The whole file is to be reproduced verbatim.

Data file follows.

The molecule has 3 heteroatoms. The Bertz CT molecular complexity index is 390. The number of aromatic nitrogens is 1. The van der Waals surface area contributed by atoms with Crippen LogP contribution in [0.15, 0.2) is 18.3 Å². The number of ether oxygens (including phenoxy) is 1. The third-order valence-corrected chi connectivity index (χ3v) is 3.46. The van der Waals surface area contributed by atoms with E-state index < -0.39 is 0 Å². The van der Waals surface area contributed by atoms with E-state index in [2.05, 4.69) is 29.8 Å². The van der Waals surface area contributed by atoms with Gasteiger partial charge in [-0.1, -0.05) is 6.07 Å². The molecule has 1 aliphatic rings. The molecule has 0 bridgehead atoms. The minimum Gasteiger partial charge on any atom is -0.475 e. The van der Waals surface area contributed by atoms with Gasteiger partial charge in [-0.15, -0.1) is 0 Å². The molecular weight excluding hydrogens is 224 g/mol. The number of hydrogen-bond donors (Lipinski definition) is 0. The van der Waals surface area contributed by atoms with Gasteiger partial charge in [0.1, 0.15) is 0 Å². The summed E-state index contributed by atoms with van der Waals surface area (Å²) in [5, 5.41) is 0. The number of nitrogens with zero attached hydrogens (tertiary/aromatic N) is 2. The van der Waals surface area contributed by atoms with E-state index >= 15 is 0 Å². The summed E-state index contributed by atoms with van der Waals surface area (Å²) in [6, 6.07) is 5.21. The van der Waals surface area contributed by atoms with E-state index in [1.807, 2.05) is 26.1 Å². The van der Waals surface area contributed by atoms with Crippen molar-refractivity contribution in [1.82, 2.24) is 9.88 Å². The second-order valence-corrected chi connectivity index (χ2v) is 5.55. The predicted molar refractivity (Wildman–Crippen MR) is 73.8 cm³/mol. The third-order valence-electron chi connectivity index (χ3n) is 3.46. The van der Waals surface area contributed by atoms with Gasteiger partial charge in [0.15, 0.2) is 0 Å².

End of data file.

The molecule has 3 heteroatoms. The Bertz CT molecular complexity index is 390. The number of aromatic nitrogens is 1. The van der Waals surface area contributed by atoms with Crippen LogP contribution in [0.15, 0.2) is 18.3 Å². The number of ether oxygens (including phenoxy) is 1. The third-order valence-corrected chi connectivity index (χ3v) is 3.46. The van der Waals surface area contributed by atoms with E-state index < -0.39 is 0 Å². The van der Waals surface area contributed by atoms with E-state index in [2.05, 4.69) is 29.8 Å². The van der Waals surface area contributed by atoms with Gasteiger partial charge in [-0.1, -0.05) is 6.07 Å². The molecule has 1 aliphatic rings. The molecule has 0 bridgehead atoms. The minimum Gasteiger partial charge on any atom is -0.475 e. The van der Waals surface area contributed by atoms with Gasteiger partial charge in [-0.15, -0.1) is 0 Å². The molecular weight excluding hydrogens is 224 g/mol. The number of hydrogen-bond donors (Lipinski definition) is 0. The van der Waals surface area contributed by atoms with Gasteiger partial charge in [0.1, 0.15) is 0 Å². The summed E-state index contributed by atoms with van der Waals surface area (Å²) in [5, 5.41) is 0. The number of nitrogens with zero attached hydrogens (tertiary/aromatic N) is 2. The van der Waals surface area contributed by atoms with E-state index >= 15 is 0 Å². The summed E-state index contributed by atoms with van der Waals surface area (Å²) in [6, 6.07) is 5.21. The van der Waals surface area contributed by atoms with E-state index in [1.807, 2.05) is 26.1 Å². The van der Waals surface area contributed by atoms with Crippen molar-refractivity contribution in [1.82, 2.24) is 9.88 Å². The second-order valence-corrected chi connectivity index (χ2v) is 5.55. The predicted molar refractivity (Wildman–Crippen MR) is 73.8 cm³/mol. The third-order valence-electron chi connectivity index (χ3n) is 3.46. The van der Waals surface area contributed by atoms with Gasteiger partial charge in [0.15, 0.2) is 0 Å².